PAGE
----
Go to the Globe and Mail homepage

Jump to main navigationJump to main content

Report on Business

Streetwise

News and analysis on Bay Street and the world of finance
available exclusively to subscribers of Globe Unlimited

Entry archive:

A Wall Street sign is seen outside of the New York Stock Exchange September 19, 2008. REUTERS/Lucas Jackson (UNITED STATES) (LUCAS JACKSON/Lucas Jackson/REUTERS)
A Wall Street sign is seen outside of the New York Stock Exchange September 19, 2008. REUTERS/Lucas Jackson (UNITED STATES) (LUCAS JACKSON/Lucas Jackson/REUTERS)

Big Four U.S. banks would lose $144-billion in bad economy Add to ...

The whole world seems focused on which U.S. banks did and did not pass the new Federal Reserve stress tests, with all eyes on Citigroup because it was the only Big Four bank to fail.

But keep in mind that Citi failed by 10 basis points, posting a tangible common equity ratio of 4.9 per cent. That’s just shy of the 5 per cent minimum that the Federal Reserve determined is required to provide a high degree of confidence that the banks can withstand unexpected future losses.

More related to this story

Forgetting that metric for just a second, you quickly realize that even the banks that passed the tests would still post massive losses should the U.S. economy nosedive. Combined, the Big Four U.S. banks – Bank of America, Citigroup, JP Morgan Chase and Wells Fargo – would lose $144-billion (U.S.) by the fourth quarter of 2013, according to the Fed’s calculations.

$144-billion! And their loan losses would hit $251-billion. Certainly not chump change.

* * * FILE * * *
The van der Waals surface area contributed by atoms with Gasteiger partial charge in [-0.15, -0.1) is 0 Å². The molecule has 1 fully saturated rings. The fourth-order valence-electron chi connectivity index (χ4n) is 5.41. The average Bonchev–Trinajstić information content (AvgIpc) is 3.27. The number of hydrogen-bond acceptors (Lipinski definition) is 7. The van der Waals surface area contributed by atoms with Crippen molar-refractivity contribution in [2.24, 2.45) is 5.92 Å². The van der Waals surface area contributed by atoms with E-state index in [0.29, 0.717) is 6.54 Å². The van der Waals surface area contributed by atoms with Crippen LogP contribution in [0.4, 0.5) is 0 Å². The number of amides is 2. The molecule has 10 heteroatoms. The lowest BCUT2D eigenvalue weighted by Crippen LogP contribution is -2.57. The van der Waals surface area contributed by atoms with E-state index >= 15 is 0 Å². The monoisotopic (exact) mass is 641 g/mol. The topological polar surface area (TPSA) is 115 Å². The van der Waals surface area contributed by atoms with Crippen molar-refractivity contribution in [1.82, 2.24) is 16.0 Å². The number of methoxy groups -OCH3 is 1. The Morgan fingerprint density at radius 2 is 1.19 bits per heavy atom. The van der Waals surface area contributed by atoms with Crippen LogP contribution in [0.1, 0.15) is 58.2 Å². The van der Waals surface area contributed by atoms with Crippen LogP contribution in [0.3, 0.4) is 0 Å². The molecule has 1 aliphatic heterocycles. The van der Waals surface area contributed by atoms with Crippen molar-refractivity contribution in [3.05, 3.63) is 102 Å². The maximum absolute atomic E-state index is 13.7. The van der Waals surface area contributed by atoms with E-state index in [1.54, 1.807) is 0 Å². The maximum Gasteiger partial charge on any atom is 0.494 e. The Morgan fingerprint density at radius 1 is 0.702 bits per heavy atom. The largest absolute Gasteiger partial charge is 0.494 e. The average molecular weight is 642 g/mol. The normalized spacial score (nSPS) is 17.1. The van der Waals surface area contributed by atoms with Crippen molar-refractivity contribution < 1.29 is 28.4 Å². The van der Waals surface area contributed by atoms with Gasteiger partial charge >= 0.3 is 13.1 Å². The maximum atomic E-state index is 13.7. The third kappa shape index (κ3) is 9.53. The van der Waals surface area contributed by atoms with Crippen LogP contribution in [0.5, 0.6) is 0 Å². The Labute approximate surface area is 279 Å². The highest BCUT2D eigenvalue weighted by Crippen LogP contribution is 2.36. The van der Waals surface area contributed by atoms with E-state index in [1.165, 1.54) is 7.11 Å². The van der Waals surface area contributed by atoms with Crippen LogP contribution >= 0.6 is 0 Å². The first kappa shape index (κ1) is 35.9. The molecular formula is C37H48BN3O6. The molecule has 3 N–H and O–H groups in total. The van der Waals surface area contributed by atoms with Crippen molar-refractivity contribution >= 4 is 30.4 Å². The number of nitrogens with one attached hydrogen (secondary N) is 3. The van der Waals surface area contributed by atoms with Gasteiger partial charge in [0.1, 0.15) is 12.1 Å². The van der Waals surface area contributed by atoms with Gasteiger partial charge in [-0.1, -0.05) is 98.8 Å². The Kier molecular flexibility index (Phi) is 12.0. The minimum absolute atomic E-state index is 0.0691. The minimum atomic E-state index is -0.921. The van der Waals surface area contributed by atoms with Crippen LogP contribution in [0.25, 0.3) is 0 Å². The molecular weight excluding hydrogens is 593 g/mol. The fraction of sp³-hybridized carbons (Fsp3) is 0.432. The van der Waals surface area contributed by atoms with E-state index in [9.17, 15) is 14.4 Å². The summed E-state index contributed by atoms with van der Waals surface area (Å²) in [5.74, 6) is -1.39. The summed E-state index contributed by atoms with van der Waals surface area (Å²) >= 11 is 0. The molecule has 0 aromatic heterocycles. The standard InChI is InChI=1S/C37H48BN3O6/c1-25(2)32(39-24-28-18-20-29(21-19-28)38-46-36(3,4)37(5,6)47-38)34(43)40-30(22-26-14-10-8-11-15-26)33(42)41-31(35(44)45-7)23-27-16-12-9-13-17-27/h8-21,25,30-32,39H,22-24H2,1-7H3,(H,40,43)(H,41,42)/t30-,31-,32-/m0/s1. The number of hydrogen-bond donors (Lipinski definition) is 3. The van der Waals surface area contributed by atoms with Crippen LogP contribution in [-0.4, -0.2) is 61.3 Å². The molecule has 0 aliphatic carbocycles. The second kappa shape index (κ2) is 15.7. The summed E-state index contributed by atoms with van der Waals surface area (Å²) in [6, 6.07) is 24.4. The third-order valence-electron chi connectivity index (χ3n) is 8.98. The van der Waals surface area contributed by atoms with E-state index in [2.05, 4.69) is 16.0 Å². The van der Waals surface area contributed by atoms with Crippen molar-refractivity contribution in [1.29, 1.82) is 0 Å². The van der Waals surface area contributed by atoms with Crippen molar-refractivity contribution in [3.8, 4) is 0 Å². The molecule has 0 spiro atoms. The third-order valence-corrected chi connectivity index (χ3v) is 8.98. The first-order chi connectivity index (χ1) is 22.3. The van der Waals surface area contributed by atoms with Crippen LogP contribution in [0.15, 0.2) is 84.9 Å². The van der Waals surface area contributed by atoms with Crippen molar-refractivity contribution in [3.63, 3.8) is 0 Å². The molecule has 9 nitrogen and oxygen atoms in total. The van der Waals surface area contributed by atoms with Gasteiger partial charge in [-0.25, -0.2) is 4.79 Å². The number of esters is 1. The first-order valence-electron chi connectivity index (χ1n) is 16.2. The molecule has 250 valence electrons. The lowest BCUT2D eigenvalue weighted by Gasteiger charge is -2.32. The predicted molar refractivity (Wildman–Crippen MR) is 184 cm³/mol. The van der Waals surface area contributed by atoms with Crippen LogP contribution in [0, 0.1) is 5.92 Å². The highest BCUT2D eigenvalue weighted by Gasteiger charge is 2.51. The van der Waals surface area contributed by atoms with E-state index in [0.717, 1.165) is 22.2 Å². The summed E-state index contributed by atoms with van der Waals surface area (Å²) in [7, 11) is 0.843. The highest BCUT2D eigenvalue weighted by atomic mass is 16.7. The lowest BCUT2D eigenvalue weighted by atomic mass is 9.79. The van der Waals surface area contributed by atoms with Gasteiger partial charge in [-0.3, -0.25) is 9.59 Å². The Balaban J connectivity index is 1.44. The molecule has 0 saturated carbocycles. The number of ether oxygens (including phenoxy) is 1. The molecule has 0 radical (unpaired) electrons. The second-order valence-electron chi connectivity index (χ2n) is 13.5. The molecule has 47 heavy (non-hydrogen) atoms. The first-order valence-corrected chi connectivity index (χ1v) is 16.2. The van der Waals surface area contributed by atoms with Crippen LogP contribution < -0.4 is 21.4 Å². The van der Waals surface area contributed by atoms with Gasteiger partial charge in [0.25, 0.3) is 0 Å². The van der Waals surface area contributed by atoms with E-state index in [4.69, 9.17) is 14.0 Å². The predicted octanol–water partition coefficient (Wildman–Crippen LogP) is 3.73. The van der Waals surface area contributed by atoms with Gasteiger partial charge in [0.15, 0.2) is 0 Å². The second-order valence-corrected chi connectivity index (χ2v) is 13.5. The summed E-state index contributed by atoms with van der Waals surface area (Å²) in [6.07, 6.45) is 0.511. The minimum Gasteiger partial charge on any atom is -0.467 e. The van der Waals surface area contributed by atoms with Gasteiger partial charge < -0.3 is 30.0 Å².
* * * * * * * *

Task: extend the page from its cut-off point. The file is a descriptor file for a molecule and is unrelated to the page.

To give you a sense of just how doomed these banks would be, here are some of their easy-to-understand metrics, followed by those for Ally Financial, which scored lowest on the stress tests. You’ll see that Ally’s losses would be minimal compared to what the banks that “passed” would put up.

The following numbers are calculated based on what the Federal Reserve would expect the banks to lose from Q4 2011 to Q4 2013 in a slumping economy. All figures in U.S. dollars.

Bank of America

Net loss before tax: $51.3-billion

Loan losses: $70.1-billion

Loan portfolio loss rate: 8.3 per cent

Biggest contributor to loan losses: First lien mortgages - $17.7-billion

Citigroup

Net loss before tax: $50.3-billion

Loan losses: $67.0-billion

Loan portfolio loss rate: 11.2 per cent

Biggest contributor to loan losses: Credit cards - $27-billion

JP Morgan Chase

Net loss before tax: $22.9-billion

Loan losses: $55.8-billion

Loan portfolio loss rate: 8.1 per cent

Biggest contributor to loan losses: Credit cards - $21.3-billion

Wells Fargo

Net loss before tax: $19.6-billion

Loan losses: $58.3-billion

Loan portfolio loss rate: 8.2 per cent

Biggest contributor to loan losses: First lien mortgages - $15.9-billion

Ally Financial

Net loss before tax: $9.8-billion

Loan losses: $3.6-billion

Loan portfolio loss rate: 3.3 per cent

Biggest contributor to loan losses: Consumer loans - $2-billion

Follow on Twitter: @timkiladze

In the know

Most popular video »

Highlights

More from The Globe and Mail

Most Popular Stories